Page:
Massachusetts Army Guardsman wins CENTCOM innovation contest

By Christopher Hurd, Army News ServiceDecember 27, 2022

U.S. Central Command Chief Technology Officer Schuyler Moore and U.S. Army Sgt. Mickey Reeves, the winner of CENTCOM’s 2022 Innovation Oasis, conduct a press briefing on artificial intelligence and unmanned systems at the Pentagon, Washington, D.C., Dec. 7, 2022. (DoD photo by U.S. Navy Petty Officer 2nd Class Alexander Kubitza)
U.S. Central Command Chief Technology Officer Schuyler Moore and U.S. Army Sgt. Mickey Reeves, the winner of CENTCOM’s 2022 Innovation Oasis, conduct a press briefing on artificial intelligence and unmanned systems at the Pentagon, Washington, D.C., Dec. 7, 2022. (DoD photo by U.S. Navy Petty Officer 2nd Class Alexander Kubitza) (Photo Credit: Petty Officer 2nd Class Alexander Kubitza) VIEW ORIGINAL

WASHINGTON — Before going on deployment this summer with his Massachusetts Army National Guard unit, Sgt. Mickey Reeve had little idea he’d be on a world tour just a few months later talking about innovation in the military.

However, that’s right where he found himself after winning the U.S. Central Command’s Innovation Oasis contest this fall for his counter-unmanned aerial system training software.

The tool simulates U.S. military c-UAS operating systems allowing operators to train with adjustable scenarios and locations. The customizable trainer can be used by teams to sharpen reaction time, refine engagement drills and streamline communications.

“This tool will potentially have the ability to influence operators to become more proficient at their jobs, which could positively impact the mission and save lives,” Reeve said. “I think it is going to be a massive benefit to our organization.”

For CENTCOM, the contest was a way to find a practical idea that could help the joint force and inspire change across the command.

“This program is about building a culture of innovation across all of CENTCOM,” said Gen. Michael “Erik” Kurilla, commander of CENTCOM. “It’s about finding those great ideas hidden from view inside a squad, trapped inside of a ship, locked down in a cubicle in one of our bases, or tucked away in an aircraft hangar. We want to unlock, embrace, and then uplift those ideas and then implement them across the entire organization.”

Sgt. Mickey Reeve speaks to service members from U.S. Naval Forces Central Command in Bahrain about the importance of innovation in the military, Nov. 22, 2022. Reeve recently won the U.S. Central Command’s Innovation Oasis contest and went on a world tour with CENTCOM leadership to discuss his experience.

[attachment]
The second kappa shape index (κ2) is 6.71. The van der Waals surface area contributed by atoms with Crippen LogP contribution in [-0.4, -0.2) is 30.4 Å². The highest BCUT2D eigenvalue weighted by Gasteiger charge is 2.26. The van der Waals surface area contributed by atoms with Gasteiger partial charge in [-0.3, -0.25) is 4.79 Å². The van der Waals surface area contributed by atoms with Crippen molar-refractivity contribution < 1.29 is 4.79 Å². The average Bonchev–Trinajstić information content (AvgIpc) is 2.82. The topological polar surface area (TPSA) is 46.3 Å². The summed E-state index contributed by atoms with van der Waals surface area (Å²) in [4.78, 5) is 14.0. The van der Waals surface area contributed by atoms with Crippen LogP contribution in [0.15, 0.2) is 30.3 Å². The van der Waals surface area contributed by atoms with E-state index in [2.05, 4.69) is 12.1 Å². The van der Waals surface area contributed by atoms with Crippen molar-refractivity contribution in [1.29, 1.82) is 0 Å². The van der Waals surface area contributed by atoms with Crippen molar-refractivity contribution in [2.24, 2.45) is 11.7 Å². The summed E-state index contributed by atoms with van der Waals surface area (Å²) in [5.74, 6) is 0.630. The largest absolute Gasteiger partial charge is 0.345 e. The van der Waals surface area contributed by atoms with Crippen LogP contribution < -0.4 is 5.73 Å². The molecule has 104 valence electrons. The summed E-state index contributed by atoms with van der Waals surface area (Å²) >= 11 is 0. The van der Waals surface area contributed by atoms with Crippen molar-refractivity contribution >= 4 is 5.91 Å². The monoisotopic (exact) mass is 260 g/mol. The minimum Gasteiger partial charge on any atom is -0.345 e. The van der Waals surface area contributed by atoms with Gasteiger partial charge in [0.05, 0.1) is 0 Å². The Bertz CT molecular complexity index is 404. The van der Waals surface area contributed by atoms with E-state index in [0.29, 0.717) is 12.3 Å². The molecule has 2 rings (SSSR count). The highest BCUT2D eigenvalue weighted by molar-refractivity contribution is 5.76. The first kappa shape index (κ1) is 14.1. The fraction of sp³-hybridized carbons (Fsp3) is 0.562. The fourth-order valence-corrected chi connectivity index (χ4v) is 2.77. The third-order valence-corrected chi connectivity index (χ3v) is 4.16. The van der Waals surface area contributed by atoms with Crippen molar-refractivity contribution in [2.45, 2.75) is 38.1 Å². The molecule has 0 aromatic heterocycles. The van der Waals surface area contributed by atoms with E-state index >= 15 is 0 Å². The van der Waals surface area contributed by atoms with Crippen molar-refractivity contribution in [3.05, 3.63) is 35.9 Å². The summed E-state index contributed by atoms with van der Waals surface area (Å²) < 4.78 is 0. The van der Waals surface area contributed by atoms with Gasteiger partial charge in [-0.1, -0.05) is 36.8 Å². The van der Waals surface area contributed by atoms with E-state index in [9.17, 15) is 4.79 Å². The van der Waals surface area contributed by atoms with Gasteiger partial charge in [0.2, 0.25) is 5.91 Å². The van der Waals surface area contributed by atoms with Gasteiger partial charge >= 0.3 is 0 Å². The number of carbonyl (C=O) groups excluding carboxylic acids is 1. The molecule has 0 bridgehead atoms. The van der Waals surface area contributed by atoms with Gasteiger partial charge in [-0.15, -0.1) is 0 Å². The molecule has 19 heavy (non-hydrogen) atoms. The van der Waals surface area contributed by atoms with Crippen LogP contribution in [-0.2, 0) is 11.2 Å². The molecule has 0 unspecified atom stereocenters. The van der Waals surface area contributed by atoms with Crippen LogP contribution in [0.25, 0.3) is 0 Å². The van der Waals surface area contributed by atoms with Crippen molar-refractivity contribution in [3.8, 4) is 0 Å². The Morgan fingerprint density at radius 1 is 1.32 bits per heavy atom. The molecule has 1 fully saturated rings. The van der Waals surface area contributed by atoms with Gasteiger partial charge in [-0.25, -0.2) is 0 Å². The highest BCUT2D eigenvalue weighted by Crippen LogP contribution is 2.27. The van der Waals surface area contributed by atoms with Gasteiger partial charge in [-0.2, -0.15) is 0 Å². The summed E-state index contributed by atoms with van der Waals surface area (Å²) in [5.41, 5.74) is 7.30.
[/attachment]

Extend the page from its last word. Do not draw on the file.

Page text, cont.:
Sgt. Mickey Reeve speaks to service members from U.S. Naval Forces Central Command in Bahrain about the importance of innovation in the military, Nov. 22, 2022. Reeve recently won the U.S. Central Command’s Innovation Oasis contest and went on a world tour with CENTCOM leadership to discuss his experience. (Photo Credit: Department of Defense photo by U.S. Central Command) VIEW ORIGINAL

Reeve came up with the winning idea while assigned to the Prince Sultan Air Base counter UAS team. Noticing a training gap within their simulators, he used his programming background to find a solution.

“I’m somebody that’s always had that work-oriented mindset, and I’m always craving that next thing to do,” he said. “This was a great opportunity for me to provide that outlet and to work on a solution that I found for my base.”

After seeing flyers for Innovation Oasis, he decided to enter and spent hours refining a functional prototype for his pitch. Thanks to the help from those around him, the Interim Platform Agnostic Counter-Unmanned Aircraft System Trainer was born.

“My team did a fantastic job of supporting me the entire way,” he said. “None of this would’ve been possible without them.”

CENTCOM awarded Reeve the Defense Meritorious Service Medal for winning Innovation Oasis. He was also given the ability to attend the military school of his choice during the calendar year.

Following the selection, Reeve went on a tour of Washington, D.C. and the Middle East to promote not only his idea, but innovation throughout CENTCOM. The hope was that hearing Reeve’s journey would inspire other service members.

“The ideas are out there and they’re good ideas,” he said. “We have a tremendous talent pool throughout our organization.”

Army Futures Command’s Software Factory will work on bringing Reeve’s idea to the field.

With the success of the first Innovation Oasis, CENTCOM is already planning for another contest this spring with the hope it will be even bigger.

Related links:

Army News Service

ARNEWS archives

For more National Guard news